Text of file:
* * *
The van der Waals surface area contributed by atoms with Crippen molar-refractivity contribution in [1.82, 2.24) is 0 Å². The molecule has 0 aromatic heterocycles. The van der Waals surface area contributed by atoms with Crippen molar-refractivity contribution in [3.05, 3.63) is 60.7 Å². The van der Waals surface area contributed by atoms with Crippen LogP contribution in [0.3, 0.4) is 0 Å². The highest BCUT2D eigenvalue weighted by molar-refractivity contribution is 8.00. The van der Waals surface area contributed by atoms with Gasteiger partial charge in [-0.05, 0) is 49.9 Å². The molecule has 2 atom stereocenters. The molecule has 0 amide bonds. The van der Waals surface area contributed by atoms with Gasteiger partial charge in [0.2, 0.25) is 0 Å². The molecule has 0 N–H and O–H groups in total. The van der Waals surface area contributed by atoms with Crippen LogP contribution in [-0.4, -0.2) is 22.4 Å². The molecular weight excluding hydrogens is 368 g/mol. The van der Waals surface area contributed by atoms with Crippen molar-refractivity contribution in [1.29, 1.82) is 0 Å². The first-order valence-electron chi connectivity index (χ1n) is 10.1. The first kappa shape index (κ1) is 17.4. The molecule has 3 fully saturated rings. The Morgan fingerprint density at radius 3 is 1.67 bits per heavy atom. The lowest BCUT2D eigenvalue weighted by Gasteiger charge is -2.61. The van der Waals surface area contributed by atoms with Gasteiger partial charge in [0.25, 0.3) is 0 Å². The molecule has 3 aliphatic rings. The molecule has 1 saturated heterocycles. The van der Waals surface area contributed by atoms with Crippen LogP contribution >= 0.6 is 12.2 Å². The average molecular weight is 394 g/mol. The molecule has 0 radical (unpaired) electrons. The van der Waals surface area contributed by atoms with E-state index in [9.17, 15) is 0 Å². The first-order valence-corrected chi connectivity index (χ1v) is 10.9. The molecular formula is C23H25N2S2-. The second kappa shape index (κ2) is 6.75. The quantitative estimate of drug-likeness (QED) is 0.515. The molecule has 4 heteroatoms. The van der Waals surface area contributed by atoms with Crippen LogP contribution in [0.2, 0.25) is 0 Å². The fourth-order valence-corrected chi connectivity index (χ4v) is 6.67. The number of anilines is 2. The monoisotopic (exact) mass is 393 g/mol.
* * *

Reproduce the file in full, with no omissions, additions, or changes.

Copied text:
The van der Waals surface area contributed by atoms with Crippen molar-refractivity contribution in [1.82, 2.24) is 0 Å². The molecule has 0 aromatic heterocycles. The van der Waals surface area contributed by atoms with Crippen molar-refractivity contribution in [3.05, 3.63) is 60.7 Å². The van der Waals surface area contributed by atoms with Crippen LogP contribution in [0.3, 0.4) is 0 Å². The highest BCUT2D eigenvalue weighted by molar-refractivity contribution is 8.00. The van der Waals surface area contributed by atoms with Gasteiger partial charge in [-0.05, 0) is 49.9 Å². The molecule has 2 atom stereocenters. The molecule has 0 amide bonds. The van der Waals surface area contributed by atoms with Gasteiger partial charge in [0.2, 0.25) is 0 Å². The molecule has 0 N–H and O–H groups in total. The van der Waals surface area contributed by atoms with Crippen LogP contribution in [-0.4, -0.2) is 22.4 Å². The molecular weight excluding hydrogens is 368 g/mol. The van der Waals surface area contributed by atoms with Crippen molar-refractivity contribution in [1.29, 1.82) is 0 Å². The first-order valence-electron chi connectivity index (χ1n) is 10.1. The first kappa shape index (κ1) is 17.4. The molecule has 3 fully saturated rings. The Morgan fingerprint density at radius 3 is 1.67 bits per heavy atom. The lowest BCUT2D eigenvalue weighted by Gasteiger charge is -2.61. The van der Waals surface area contributed by atoms with Gasteiger partial charge in [0.25, 0.3) is 0 Å². The molecule has 3 aliphatic rings. The molecule has 1 saturated heterocycles. The van der Waals surface area contributed by atoms with Crippen LogP contribution >= 0.6 is 12.2 Å². The average molecular weight is 394 g/mol. The molecule has 0 radical (unpaired) electrons. The van der Waals surface area contributed by atoms with E-state index in [9.17, 15) is 0 Å². The first-order valence-corrected chi connectivity index (χ1v) is 10.9. The molecular formula is C23H25N2S2-. The second kappa shape index (κ2) is 6.75. The quantitative estimate of drug-likeness (QED) is 0.515. The molecule has 4 heteroatoms. The van der Waals surface area contributed by atoms with Crippen LogP contribution in [0.2, 0.25) is 0 Å². The fourth-order valence-corrected chi connectivity index (χ4v) is 6.67. The number of anilines is 2. The monoisotopic (exact) mass is 393 g/mol.